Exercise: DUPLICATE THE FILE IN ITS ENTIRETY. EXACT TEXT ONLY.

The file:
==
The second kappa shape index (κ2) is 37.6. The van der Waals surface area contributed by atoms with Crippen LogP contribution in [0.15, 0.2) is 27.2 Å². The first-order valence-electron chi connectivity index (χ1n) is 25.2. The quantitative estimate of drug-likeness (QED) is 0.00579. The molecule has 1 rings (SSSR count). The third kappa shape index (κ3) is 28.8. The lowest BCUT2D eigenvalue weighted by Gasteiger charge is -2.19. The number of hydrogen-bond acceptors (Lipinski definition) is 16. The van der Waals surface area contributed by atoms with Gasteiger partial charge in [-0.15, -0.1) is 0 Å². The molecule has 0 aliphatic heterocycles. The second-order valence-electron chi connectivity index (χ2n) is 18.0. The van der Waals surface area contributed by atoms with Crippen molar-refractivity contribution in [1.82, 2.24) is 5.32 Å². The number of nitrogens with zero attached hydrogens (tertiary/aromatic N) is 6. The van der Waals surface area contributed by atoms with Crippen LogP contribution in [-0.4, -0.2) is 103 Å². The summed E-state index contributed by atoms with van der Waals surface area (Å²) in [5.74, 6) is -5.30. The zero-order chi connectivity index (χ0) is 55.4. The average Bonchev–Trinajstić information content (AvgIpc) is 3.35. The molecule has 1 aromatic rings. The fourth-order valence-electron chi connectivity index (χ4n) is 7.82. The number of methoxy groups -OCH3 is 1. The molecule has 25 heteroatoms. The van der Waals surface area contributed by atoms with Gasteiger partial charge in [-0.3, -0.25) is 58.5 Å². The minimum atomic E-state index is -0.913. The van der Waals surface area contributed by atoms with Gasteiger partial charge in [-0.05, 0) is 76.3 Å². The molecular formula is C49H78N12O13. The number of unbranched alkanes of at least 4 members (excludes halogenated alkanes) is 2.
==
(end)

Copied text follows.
The second kappa shape index (κ2) is 37.6. The van der Waals surface area contributed by atoms with Crippen LogP contribution in [0.15, 0.2) is 27.2 Å². The first-order valence-electron chi connectivity index (χ1n) is 25.2. The quantitative estimate of drug-likeness (QED) is 0.00579. The molecule has 1 rings (SSSR count). The third kappa shape index (κ3) is 28.8. The lowest BCUT2D eigenvalue weighted by Gasteiger charge is -2.19. The number of hydrogen-bond acceptors (Lipinski definition) is 16. The van der Waals surface area contributed by atoms with Gasteiger partial charge in [-0.15, -0.1) is 0 Å². The molecule has 0 aliphatic heterocycles. The second-order valence-electron chi connectivity index (χ2n) is 18.0. The van der Waals surface area contributed by atoms with Crippen molar-refractivity contribution in [1.82, 2.24) is 5.32 Å². The number of nitrogens with zero attached hydrogens (tertiary/aromatic N) is 6. The van der Waals surface area contributed by atoms with Crippen LogP contribution in [-0.4, -0.2) is 103 Å². The summed E-state index contributed by atoms with van der Waals surface area (Å²) in [5.74, 6) is -5.30. The zero-order chi connectivity index (χ0) is 55.4. The average Bonchev–Trinajstić information content (AvgIpc) is 3.35. The molecule has 1 aromatic rings. The fourth-order valence-electron chi connectivity index (χ4n) is 7.82. The number of methoxy groups -OCH3 is 1. The molecule has 25 heteroatoms. The van der Waals surface area contributed by atoms with Gasteiger partial charge in [-0.3, -0.25) is 58.5 Å². The minimum atomic E-state index is -0.913. The van der Waals surface area contributed by atoms with Gasteiger partial charge in [-0.05, 0) is 76.3 Å². The molecular formula is C49H78N12O13. The number of unbranched alkanes of at least 4 members (excludes halogenated alkanes) is 2.